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As sequestration nears, federal workers brace for furloughs, vent anger at politicians

by on February 28, 2013

WASHINGTON — As a single dad with seven kids living at home, Bill Blevins is used to pinching every penny.
The 48-year-old building engineer at the U.S. Bureau of Engraving and Printing hasn’t had a cost-of-living pay raise in more than two years, even as his rent and insurance premiums went up. Now he and other federal workers in Washington and across the country are bracing for possible unpaid furloughs as part of an $85 billion reduction in federal spending. Known as sequestration, the automatic, across-the-board budget cuts are scheduled to kick in unless Congress and the White House can reach a compromise by Friday.
Although Blevins doesn’t expect furloughs to hit his office right away – so far the bureau says it plans to operate as usual – the uncertainty makes him take his ulcer medicine a little more often these days.
“I’ll have to keep a bottle nearby” if furloughs hit, he joked.
“Rent’s due the first of the month whether I’m furloughed or not,” said Blevins, who commutes from his home in Culpeper, Va., to his night shift job in Washington. “You just really have to squeeze a little more out of each dollar. That’s just what it comes down to.”
All across the D.C. area and the rest of the country, federal workers like Blevins are having tense, belt-tightening conversations with spouses, kids and co-workers. They’re canceling little luxuries such as cable, cellphone service, restaurants and movie nights, putting off long-planned vacations and searching for second jobs. Some are thinking about raiding their 401(k)s for emergency cash.
It’s lost on none of them that they’re being forced to slash their own families’ budgets because politicians can’t agree on how to balance the federal budget.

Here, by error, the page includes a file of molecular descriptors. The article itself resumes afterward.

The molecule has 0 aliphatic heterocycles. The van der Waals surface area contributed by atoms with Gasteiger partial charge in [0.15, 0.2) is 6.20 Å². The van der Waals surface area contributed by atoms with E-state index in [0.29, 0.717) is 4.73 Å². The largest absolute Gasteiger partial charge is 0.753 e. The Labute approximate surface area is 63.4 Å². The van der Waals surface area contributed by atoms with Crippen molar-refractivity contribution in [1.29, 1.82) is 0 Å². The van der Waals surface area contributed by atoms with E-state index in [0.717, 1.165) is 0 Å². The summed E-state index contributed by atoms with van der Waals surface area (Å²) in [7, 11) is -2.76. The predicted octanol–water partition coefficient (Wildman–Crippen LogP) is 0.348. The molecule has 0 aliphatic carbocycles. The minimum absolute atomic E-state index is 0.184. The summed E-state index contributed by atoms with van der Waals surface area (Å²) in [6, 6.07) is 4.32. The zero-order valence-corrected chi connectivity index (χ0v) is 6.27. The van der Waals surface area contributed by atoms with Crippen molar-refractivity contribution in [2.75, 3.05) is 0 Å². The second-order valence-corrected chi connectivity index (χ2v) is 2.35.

“They expect us to do our jobs, so we expect them to do their jobs,” said Marsha Hayden, a 61-year-old microbiologist with the Food and Drug Administration from Adelphi, Md.
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From → Sequestration

One Comment
  1. Anonymous permalink

    As a retired DOD federal employee, these folk are all misguided. Congress didn’t create the sequestration. Obozo and the crook Jack Lew created this mess. Now it is blowing up in their face and they are running for cover. As for the size of the federal workforce, 4.4M as of 2011? To many. The president and congress are charged with few things, but one is defense of the nation. That being said, there are to many federal programs that serve little real function or are over-staffed. That includes DOD. For 33 years I went to training to learn how to run a government operation as a “business enterprise” – ludicrous. Can’t be done and has never worked. I went through three or four iterations of training with the belief that somehow it was going to make the government “more efficient”. The only thing that I witnessed that created more efficiency was the implementation of automations with varying degrees of success. As is typical with government operations, even this approach was botched in so many ways, one could write a book. As for the “budget”. The one federal agency that really needs to be held together, but not with more spending is DOD. The government is bloated. I saw it happen in DOD with great dismay. People thought the wars and all the money that came with it were never going to end. Oooops. I was there when ten years of Vietnam ended. We went through the same process. This is nothing new. As for venting anger, call the White House and let them know what you think. I don’t care if you voted for him or not, this whole thing was Obummer’s idea.

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